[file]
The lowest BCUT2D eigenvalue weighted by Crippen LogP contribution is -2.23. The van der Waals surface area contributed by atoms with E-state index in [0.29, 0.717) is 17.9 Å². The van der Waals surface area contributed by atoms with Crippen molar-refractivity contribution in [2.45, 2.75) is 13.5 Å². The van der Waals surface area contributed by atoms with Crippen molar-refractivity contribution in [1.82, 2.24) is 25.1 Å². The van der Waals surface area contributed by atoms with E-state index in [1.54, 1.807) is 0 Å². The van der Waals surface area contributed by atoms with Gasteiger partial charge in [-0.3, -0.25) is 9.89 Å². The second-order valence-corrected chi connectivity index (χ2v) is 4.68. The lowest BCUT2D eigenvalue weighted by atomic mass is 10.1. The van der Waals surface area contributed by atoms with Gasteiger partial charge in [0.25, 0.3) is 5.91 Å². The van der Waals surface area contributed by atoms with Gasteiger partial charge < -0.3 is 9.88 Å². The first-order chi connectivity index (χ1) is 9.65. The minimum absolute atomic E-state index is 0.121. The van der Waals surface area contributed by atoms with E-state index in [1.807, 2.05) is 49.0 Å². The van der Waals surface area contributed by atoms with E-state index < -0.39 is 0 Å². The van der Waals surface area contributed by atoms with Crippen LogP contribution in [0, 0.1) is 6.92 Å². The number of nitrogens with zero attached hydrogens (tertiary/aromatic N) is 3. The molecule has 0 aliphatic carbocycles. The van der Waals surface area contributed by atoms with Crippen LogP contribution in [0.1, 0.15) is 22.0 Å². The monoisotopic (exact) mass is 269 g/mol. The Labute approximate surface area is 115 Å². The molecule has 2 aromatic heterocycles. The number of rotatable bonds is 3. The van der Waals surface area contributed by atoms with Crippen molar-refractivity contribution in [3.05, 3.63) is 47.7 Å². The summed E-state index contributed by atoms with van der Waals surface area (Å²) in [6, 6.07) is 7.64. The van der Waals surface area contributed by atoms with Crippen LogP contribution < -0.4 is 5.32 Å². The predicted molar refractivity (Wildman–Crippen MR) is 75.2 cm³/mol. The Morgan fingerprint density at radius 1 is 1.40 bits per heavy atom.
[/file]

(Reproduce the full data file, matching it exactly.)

The lowest BCUT2D eigenvalue weighted by Crippen LogP contribution is -2.23. The van der Waals surface area contributed by atoms with E-state index in [0.29, 0.717) is 17.9 Å². The van der Waals surface area contributed by atoms with Crippen molar-refractivity contribution in [2.45, 2.75) is 13.5 Å². The van der Waals surface area contributed by atoms with Crippen molar-refractivity contribution in [1.82, 2.24) is 25.1 Å². The van der Waals surface area contributed by atoms with E-state index in [1.54, 1.807) is 0 Å². The van der Waals surface area contributed by atoms with Gasteiger partial charge in [-0.3, -0.25) is 9.89 Å². The second-order valence-corrected chi connectivity index (χ2v) is 4.68. The lowest BCUT2D eigenvalue weighted by atomic mass is 10.1. The van der Waals surface area contributed by atoms with Gasteiger partial charge in [0.25, 0.3) is 5.91 Å². The van der Waals surface area contributed by atoms with Gasteiger partial charge < -0.3 is 9.88 Å². The first-order chi connectivity index (χ1) is 9.65. The minimum absolute atomic E-state index is 0.121. The van der Waals surface area contributed by atoms with E-state index in [1.807, 2.05) is 49.0 Å². The van der Waals surface area contributed by atoms with E-state index < -0.39 is 0 Å². The van der Waals surface area contributed by atoms with Crippen LogP contribution in [0, 0.1) is 6.92 Å². The number of nitrogens with zero attached hydrogens (tertiary/aromatic N) is 3. The molecule has 0 aliphatic carbocycles. The van der Waals surface area contributed by atoms with Crippen LogP contribution in [0.1, 0.15) is 22.0 Å². The monoisotopic (exact) mass is 269 g/mol. The Labute approximate surface area is 115 Å². The molecule has 2 aromatic heterocycles. The number of rotatable bonds is 3. The van der Waals surface area contributed by atoms with Crippen molar-refractivity contribution in [3.05, 3.63) is 47.7 Å². The summed E-state index contributed by atoms with van der Waals surface area (Å²) in [6, 6.07) is 7.64. The van der Waals surface area contributed by atoms with Crippen LogP contribution < -0.4 is 5.32 Å². The predicted molar refractivity (Wildman–Crippen MR) is 75.2 cm³/mol. The Morgan fingerprint density at radius 1 is 1.40 bits per heavy atom.